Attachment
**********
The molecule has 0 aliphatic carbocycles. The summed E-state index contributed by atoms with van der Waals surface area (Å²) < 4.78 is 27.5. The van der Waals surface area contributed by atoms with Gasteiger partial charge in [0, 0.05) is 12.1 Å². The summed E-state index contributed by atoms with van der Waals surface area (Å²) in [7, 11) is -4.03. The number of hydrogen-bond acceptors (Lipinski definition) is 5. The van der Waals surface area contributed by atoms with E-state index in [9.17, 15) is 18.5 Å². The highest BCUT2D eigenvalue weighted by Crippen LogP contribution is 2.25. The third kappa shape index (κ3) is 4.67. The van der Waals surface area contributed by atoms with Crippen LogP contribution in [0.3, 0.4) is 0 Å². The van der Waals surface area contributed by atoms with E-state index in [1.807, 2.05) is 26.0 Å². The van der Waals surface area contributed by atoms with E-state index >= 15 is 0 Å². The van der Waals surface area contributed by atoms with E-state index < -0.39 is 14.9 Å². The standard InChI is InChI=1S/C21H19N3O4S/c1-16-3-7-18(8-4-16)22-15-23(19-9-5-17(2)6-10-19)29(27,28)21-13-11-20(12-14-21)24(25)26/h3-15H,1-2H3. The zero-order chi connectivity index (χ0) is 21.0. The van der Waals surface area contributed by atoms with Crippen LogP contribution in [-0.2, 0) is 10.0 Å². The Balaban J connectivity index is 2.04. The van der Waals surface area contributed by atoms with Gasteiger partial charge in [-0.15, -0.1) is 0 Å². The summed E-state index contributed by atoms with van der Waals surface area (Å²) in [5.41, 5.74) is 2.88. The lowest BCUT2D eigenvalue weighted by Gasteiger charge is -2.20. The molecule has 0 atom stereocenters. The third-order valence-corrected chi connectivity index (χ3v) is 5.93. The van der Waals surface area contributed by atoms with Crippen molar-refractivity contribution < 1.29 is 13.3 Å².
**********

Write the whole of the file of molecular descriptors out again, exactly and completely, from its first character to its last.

The molecule has 0 aliphatic carbocycles. The summed E-state index contributed by atoms with van der Waals surface area (Å²) < 4.78 is 27.5. The van der Waals surface area contributed by atoms with Gasteiger partial charge in [0, 0.05) is 12.1 Å². The summed E-state index contributed by atoms with van der Waals surface area (Å²) in [7, 11) is -4.03. The number of hydrogen-bond acceptors (Lipinski definition) is 5. The van der Waals surface area contributed by atoms with E-state index in [9.17, 15) is 18.5 Å². The highest BCUT2D eigenvalue weighted by Crippen LogP contribution is 2.25. The third kappa shape index (κ3) is 4.67. The van der Waals surface area contributed by atoms with Crippen LogP contribution in [0.3, 0.4) is 0 Å². The van der Waals surface area contributed by atoms with E-state index in [1.807, 2.05) is 26.0 Å². The van der Waals surface area contributed by atoms with E-state index >= 15 is 0 Å². The van der Waals surface area contributed by atoms with E-state index < -0.39 is 14.9 Å². The standard InChI is InChI=1S/C21H19N3O4S/c1-16-3-7-18(8-4-16)22-15-23(19-9-5-17(2)6-10-19)29(27,28)21-13-11-20(12-14-21)24(25)26/h3-15H,1-2H3. The zero-order chi connectivity index (χ0) is 21.0. The van der Waals surface area contributed by atoms with Crippen LogP contribution in [-0.2, 0) is 10.0 Å². The Balaban J connectivity index is 2.04. The van der Waals surface area contributed by atoms with Gasteiger partial charge in [-0.15, -0.1) is 0 Å². The summed E-state index contributed by atoms with van der Waals surface area (Å²) in [5.41, 5.74) is 2.88. The lowest BCUT2D eigenvalue weighted by Gasteiger charge is -2.20. The molecule has 0 atom stereocenters. The third-order valence-corrected chi connectivity index (χ3v) is 5.93. The van der Waals surface area contributed by atoms with Crippen molar-refractivity contribution < 1.29 is 13.3 Å².